Some Electoral College Thoughts
It really is rife with problems.
James Joyner’s post on consternation over potential third party runs at the White House in 2024 got me thinking about the Electoral College and how it influences third party development and general political behavior in the United States. Plus, I think some key points are worth emphasizing or, in some cases, raising yet again.
Here we go.
What are the Alternatives?
Setting aside the obvious difficulties of change, what are other ways we could elect the president? Presidents around the world are elected via the popular vote, with the two main options being via a plurality (i.e., simply majority or the candidate with the most votes wins even if they do not get 50%+1) or via an absolute majority (requiring 50%+1 of the vote) which is usually accomplished via a run-off but could also be done via instant run-off. There are some variations and tweaks that are possible within these systems (such as allowing a plurality winner if one of the candidates hits a certain percentage, say 40%, but having a run-off if no candidate hits that mark).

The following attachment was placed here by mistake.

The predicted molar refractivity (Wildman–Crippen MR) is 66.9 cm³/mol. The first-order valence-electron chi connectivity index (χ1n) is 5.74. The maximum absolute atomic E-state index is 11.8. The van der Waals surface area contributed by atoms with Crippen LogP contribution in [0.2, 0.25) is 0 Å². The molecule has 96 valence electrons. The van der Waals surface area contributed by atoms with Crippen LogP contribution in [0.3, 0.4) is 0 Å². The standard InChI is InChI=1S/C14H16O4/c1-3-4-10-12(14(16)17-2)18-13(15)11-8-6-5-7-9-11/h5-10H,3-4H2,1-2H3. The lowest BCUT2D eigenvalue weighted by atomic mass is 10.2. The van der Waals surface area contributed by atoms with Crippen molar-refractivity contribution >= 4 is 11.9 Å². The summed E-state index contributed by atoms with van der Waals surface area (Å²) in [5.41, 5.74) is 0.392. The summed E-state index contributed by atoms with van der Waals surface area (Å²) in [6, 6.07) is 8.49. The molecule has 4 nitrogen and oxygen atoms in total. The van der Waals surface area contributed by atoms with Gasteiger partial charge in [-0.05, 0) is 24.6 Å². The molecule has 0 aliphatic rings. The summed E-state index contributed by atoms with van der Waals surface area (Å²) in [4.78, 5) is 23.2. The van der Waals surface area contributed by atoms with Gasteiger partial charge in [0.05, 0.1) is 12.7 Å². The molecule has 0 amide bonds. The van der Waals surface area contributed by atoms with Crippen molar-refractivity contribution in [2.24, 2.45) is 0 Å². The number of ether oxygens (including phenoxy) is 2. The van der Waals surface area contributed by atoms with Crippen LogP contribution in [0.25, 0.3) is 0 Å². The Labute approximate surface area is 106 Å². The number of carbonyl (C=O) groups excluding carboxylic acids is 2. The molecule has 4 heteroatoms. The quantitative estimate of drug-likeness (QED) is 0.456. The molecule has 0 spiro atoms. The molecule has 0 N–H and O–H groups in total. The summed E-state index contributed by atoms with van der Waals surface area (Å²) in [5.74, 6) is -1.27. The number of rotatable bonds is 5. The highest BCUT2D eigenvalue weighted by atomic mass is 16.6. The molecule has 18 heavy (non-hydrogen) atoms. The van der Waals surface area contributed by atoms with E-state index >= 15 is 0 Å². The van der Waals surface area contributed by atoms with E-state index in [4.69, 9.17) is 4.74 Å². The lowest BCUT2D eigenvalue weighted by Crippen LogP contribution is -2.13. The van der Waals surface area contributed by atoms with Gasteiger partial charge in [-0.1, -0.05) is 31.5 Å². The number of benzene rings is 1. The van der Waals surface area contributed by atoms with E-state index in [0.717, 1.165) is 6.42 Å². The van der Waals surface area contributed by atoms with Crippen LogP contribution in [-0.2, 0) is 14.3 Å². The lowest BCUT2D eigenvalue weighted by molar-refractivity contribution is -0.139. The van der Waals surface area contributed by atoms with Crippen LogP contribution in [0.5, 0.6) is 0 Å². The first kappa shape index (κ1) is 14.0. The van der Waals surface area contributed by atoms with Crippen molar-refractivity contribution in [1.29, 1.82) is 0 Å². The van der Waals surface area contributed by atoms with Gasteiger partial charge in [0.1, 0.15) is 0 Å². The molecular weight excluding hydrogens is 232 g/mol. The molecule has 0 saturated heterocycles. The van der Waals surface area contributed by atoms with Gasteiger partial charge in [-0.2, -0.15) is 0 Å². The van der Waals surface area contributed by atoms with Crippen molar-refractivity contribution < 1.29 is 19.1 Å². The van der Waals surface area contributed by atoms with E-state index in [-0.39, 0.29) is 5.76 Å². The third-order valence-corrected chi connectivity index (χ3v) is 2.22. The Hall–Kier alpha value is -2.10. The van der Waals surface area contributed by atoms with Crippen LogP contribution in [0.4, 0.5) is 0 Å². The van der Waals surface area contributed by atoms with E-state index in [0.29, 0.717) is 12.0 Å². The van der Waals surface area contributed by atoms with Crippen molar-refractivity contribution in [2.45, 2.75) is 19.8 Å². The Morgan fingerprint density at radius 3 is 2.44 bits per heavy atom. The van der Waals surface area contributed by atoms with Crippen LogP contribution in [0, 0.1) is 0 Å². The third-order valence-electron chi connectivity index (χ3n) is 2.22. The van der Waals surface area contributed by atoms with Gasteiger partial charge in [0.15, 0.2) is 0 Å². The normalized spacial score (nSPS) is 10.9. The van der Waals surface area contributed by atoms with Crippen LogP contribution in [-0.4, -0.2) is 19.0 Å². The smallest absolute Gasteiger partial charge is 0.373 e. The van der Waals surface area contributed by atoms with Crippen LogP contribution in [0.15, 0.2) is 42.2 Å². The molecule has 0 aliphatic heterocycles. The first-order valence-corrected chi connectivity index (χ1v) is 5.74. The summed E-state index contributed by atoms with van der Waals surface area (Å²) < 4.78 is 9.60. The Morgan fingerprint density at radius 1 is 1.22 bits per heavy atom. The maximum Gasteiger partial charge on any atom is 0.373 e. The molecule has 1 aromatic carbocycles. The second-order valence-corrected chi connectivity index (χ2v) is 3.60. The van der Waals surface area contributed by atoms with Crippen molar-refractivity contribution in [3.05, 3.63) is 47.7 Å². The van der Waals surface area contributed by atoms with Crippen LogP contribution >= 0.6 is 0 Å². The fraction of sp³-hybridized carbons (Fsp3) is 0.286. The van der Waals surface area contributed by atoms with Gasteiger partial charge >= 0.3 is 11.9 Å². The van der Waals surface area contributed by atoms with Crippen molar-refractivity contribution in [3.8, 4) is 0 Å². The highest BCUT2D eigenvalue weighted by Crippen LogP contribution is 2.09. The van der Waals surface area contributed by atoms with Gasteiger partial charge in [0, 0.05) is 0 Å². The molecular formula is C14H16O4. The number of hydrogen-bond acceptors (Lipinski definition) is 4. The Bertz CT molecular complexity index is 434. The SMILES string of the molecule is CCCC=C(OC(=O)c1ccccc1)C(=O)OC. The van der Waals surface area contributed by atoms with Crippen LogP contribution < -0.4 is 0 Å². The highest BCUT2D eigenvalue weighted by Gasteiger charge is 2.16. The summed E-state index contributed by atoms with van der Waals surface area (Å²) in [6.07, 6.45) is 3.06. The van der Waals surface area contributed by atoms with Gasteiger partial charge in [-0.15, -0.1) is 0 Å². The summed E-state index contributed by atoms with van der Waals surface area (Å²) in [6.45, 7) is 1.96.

We could also tweak the Electoral College. A current proposal, the National Popular Vote Compact, would require states to award their electoral votes in accordance with the national popular vote outcome. Without getting into how this would happen, and what the odds of it happening are, I will simply note that it is possible to retain the structure of the EC but to have the popular vote be the guiding determinant of the allocation of the electoral vote.
Other tweaks include changing the allocation of electoral votes by using the district method, as is the case in Maine and Nebraska. That, however, would be a terrible idea because it would mean that EC would be subject to gerrymandering and all of the electoral pathologies associated with the election of Congress that I often write about. This system is often described in the press as “proportional” but it isn’t.
We could, theoretically allocate the electoral vote per state in a truly proportional fashion, which would be an improvement over the current situation, but would still have several distortions associated with the size of some districts (i.e., the states) and the existing distortion created by each state having two electors automatically regardless of population size. The fact that the House is far too small a chamber given our population growth since the early Twentieth Century is also a problem.